News Release

MASSPIRG praises passage of key bill to protect student loan borrowers

Economic Dev. bill that includes new protections for borrowers is heading to Governor Baker’s desk to sign
For Immediate Release

BOSTON – In the last hours of this legislative session, lawmakers passed key protections on Wednesday for people who have borrowed money to attend college. The new provisions, known as the Student Loan Borrower Bill of Rights, are part of Massachusetts’ larger economic development bill, H5250

“The Student Loan Borrower Bill of Rights will protect borrowers from unfair, predatory, and deceptive lending and loan servicing companies,” said Deirdre Cummings, MASSPIRG’s legislative director. “We hope the governor will sign the bill and help out our friends, family and neighbors who have tried to better themselves through higher education.”

“The passage of the bill will codify desperately needed protections for borrowers. We have fought tirelessly alongside MASSPIRG, the Student Borrower Protection Center, the Hildreth Institute, PHENOM and other stakeholders since 2017 to put these guidelines in place, and thanks to everyone's hard work we can now begin to rebalance the scales in an unfair system that has burdened an entire generation with debt,” stated Sen. Eric P. Lesser, Chair of the Joint Committee on Economic Development and Emerging Technologies and lead negotiator for the economic development conference committee.

According to the Institute for College Access and Success (TICAS) , nearly two-thirds of Massachusetts students graduating in 2018 from an undergraduate program left school in debt -- and those students had an average of $32,000 of student debt. In Massachusetts, we have 855,500 student loan borrowers who owe a collective $33 billion. Nationally, there is $1.7 trillion in outstanding student loan debt.

“Student debt has grown faster in Massachusetts than in 49 other states since 2001,” said state Rep. Natalie Higgins. “These new protections will be available to the nearly one million student loan borrowers across our state.”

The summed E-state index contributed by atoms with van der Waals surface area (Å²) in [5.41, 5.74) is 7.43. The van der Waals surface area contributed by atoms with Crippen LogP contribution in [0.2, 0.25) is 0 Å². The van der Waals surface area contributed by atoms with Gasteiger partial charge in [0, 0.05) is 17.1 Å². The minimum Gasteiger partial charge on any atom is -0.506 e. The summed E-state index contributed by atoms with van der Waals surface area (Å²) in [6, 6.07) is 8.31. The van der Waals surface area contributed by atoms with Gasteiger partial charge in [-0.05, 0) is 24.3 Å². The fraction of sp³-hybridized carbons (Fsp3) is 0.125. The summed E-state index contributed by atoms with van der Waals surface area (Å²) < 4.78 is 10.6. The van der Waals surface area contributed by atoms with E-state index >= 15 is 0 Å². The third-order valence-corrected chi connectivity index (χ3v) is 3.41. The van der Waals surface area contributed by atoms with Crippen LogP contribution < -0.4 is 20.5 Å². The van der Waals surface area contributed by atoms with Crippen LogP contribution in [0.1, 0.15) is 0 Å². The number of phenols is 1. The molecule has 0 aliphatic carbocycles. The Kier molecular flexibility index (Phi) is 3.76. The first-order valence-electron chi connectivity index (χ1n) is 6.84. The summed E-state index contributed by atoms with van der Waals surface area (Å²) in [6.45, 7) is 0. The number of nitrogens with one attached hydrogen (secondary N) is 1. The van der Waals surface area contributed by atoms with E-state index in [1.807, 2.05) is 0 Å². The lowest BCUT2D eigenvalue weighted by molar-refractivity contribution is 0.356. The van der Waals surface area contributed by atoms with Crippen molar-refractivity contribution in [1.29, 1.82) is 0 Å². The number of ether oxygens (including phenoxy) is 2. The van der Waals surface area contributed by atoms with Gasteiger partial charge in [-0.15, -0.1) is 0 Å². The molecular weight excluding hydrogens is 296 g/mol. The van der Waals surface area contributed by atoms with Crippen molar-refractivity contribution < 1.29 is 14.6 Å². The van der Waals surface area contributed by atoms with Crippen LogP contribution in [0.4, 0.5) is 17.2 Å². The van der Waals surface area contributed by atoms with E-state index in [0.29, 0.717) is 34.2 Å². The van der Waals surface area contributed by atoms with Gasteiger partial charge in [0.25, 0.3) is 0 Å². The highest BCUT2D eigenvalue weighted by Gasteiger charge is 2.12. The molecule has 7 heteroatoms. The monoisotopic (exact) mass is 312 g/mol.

MASSPIRG Students Statewide Board Chair Silver Wolf, a junior at UMass Boston, added, “With the cost of college tuition skyrocketing, more students and families are driven to seek student loans to pay for it. These common-sense consumer protections are needed and long overdue to prevent the student debt crisis from getting worse.” 

"In addition to the student leaders, we are proud that more than 50 state and national civil rights, higher education, and consumer advocacy organizations also joined together to urge Massachusetts lawmakers to pass the Student Borrower Bill of Rights," said Bahar Akman Imboden, Managing Director of the Hildreth Institute. “As the COVID-19 pandemic puts a strain on many student borrowers' finances, now more than ever, we must promote financial security and economic justice for Massachusetts communities."

Some student loan servicers have taken advantage of student borrowers by using illegal or unfair predatory lending methods, charging exorbitant fees, misrepresenting their products to students, botching paperwork, failing to properly process paperwork or misleading them into opting for more expensive options. According to the Consumer Financial Protection Bureau (CFPB), almost two-thirds of the complaints filed by student borrowers last year were related to problems with loan servicing.

The Student Loan Borrower Bill of Rights will protect student borrowers by: 

  1. Requiring the Division of Banks to license all student loan servicers, holding them accountable for deceptive practices under state law. 

  2. Establishing a Student Loan Ombudsman office that will receive, review and assist in resolving complaints. This office will be critical in spotting and evaluating unfair and deceptive trends and practices, enabling regulators to act to protect borrowers. The office will also educate borrowers.

  3. Requiring the Ombudsman to release annual reports on conduct, complaints, resolutions, and trends in student loan servicing practices. In addition to recommendations to improve the lending process and protect borrowers, the annual report will also include information from the Division of Banks on complaints, resolutions and recommendations on how to improve oversight of industry.   

Similar bills have been passed in California, Colorado, Connecticut, Illinois, New York, Washington state, and Washington, D.C.  

“We commend the leadership and relentless advocacy of Senator Eric Lesser of Longmeadow and Representative Higgins of Leominster, the initial sponsors of the Student Loan Borrower Bill of Rights; and the other members of the conference committee, including Chairpeople Michlewitz, Rodrigues and O’Connor and Representatives Ferrante and Wong,“ Cummings concluded. “Now more than ever, it is critical that we defend students from predatory loan servicers. The need for state oversight could not be more urgent.”

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